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Trekking the Kunisaki Peninsula
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If you enjoy the great outdoors and are looking for a challenging, but thoroughly rewarding trek packed with sights and sounds that will last a lifetime, we highly recommend paying a visit to the Kunisaki Peninsula and in particular, the Minemichi Long Trail.
Located in Northern Oita, on Japan’s Kyushu Island, the Kunisaki Peninsula is an area of unspoiled natural beauty and part of the Setonaikai National Park. The peninsula contains several cone-shaped volcanoes, the largest of which, Mt Futago (721m), features 28 valleys diverging out from its center.
‘The Kunisaki Hantou Minemichi Long Trail’, to give it its full title, is roughly 135km in length and runs from the Kumano Magaibutsu in Bungotakada City to Futago-ji temple in Kunisaki City. The route meanders throughout the peninsula, taking in some of the region’s most impressive sights and views.
Fortunately, the route is broken down into several smaller trails, making it much easier to manage. Each of these trails has a code and designated color, so if you get lost, simply keep following the appropriate colored bands dotted on trees throughout the woodlands.
This article will touch on the historical significance of the route before highlighting five of the trail’s most impressive locations which include ancient temples, a stunning natural rockface, impressive guardian statues and even a piece of modern art from world-renowned sculptor Antony Gormley.
The Kunisaki Peninsula was once one of the most important centers for Buddhism in all of Japan. The term ‘Rokugo-Manzan’ collectively refers to the area’s shrines and temples which were the base for an ancient religious group who were the first to synchronize elements of Shinto, Buddhist, Taoist and folk rituals. Due to this historical significance, the Rokugo-Manzan has become an important pilgrimage for Buddhist monks for centuries.
The Mysterious Temple: Futago-ji
Situated on the slopes of Mount Futago, Futago-ji temple is either the first or last destination on the Minemichi Long Trail, depending on which way you approach it. Established in 718, Futago-ji is the central temple of Rokugo-Manzan and is protected by two imposing Nio guardian statues.
The statues (built in 1814), combined with mossy stone steps and dense forest creates a calm, tranquil environment to take a step back and reflect.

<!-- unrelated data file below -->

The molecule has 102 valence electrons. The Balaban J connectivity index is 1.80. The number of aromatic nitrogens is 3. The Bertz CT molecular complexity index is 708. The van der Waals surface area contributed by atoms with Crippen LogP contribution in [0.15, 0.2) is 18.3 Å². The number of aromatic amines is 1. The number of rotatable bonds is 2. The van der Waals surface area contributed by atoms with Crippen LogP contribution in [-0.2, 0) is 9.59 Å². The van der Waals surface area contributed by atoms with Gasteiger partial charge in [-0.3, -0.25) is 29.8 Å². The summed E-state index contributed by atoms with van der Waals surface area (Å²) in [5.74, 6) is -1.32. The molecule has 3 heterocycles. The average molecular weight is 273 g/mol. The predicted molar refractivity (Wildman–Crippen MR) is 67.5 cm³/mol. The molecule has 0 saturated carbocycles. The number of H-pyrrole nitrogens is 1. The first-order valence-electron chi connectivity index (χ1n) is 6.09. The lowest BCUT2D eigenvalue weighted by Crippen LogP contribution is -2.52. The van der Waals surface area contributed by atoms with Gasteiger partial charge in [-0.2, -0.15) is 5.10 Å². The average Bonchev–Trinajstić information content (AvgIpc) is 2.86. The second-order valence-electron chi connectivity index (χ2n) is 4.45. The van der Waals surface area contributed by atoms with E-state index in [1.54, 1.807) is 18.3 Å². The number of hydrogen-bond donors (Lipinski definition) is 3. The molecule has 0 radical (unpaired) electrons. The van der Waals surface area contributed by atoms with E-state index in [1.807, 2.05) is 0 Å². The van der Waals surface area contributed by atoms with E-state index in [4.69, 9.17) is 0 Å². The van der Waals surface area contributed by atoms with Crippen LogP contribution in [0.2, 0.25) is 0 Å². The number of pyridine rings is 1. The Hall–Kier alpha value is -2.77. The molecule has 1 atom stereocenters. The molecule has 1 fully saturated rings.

1548 Akimachi Futago, Kunisaki, Oita 873-0356
The Stone Buddhas: Kumano Magaibutsu
At the opposite end of the trail, you will find the Kumano Magaibutsu Stone Buddhas which were constructed sometime in the late Heian Period.
Kunisaki is home to several Buddhist artifacts with Fudō Myōō (8m) and it’s neighboring Dainichi Nyorai (6.8m) amongst the largest and designated as Important Cultural Properties.
Legend has it that the uneven, difficult to navigate steps up to the Magaibutsu was constructed overnight by the devil, so take extra care when traversing them.
Kumano Magaibutsu 2546-3 Tashibuhirano, Bungotakada, Oita 879-0853
The National Treasure: Fuki-ji Temple
“Fuki-ji “is the oldest wooden building in Kyushu and a designated National Treasure. The temple hosts a statue of Amida Nyorai, the Buddhist deity who invites all believers into paradise.
The relaxed and tranquil atmosphere of Fuki-ji, surrounded by nature makes it the perfect spot to sit and take a moment. If you are interested, the temple provides a one-hour mini Zen meditation practice that visitors are welcome to attend.
Legend has it that the Amidha Nyorai statue was constructed from the wood of a single kaya Japanese nutmeg-yew tree.
Fuki-ji Temple 2395 Tashibufuki, Bungotakada, Oita 879-0841
The Cliffside Cave: Ofudo Iwaya
Located on the K-1 trail, which is said to be based on the ancient Rokugo Manzan Mineiri Pilgrimage Route, Ofudo Iwaya is a cave located on a cliffside that provides stunning views of the valley and forests below.
Ofudo Iwaya Kunimimachi Sendo, Kunisaki, Oita 872-1404
Modern Art in the Japanese Countryside: Kunisaki Art Project
Overlooking the vast Kunisaki countryside from near the top of Mt. Fudo may not be the most obvious place to see the work of one of the world’s most renowned sculptors, however, it is exactly where you can find a piece of Antony Gormley’s work.
The life-sized statue is part of his ‘Another Time’ exhibition which includes similar icon cast statues all over the world, this particular one was installed in 2013 and has since become a fixture of the region.
Kunisaki Art Project Kunimi, Kunisaki, Oita, 872-1404
It’s important to note that whilst most of the treks along the Minemichi Long Trail are relatively easy to navigate, there are certain areas with steep inclines that require the use of ropes and chains to navigate. Before setting off on your Kunisaki hike, it is important to be aware of the rules and precautions in place, which include:
・Sticking to the designated trekking routes.
・Ensuring you have the appropriate trekking attire.
・Only staying in designated accommodation (no camping).
・Not starting fires.
・For the full set of rules and guidelines, including valuable advice regarding how to act if encountering certain wild animals, please take the time to review the official website here.
We hope that this article has been beneficial in helping you plan your next hike and hope that you can experience the beauty of the Kunisaki Peninsula for yourself very soon!
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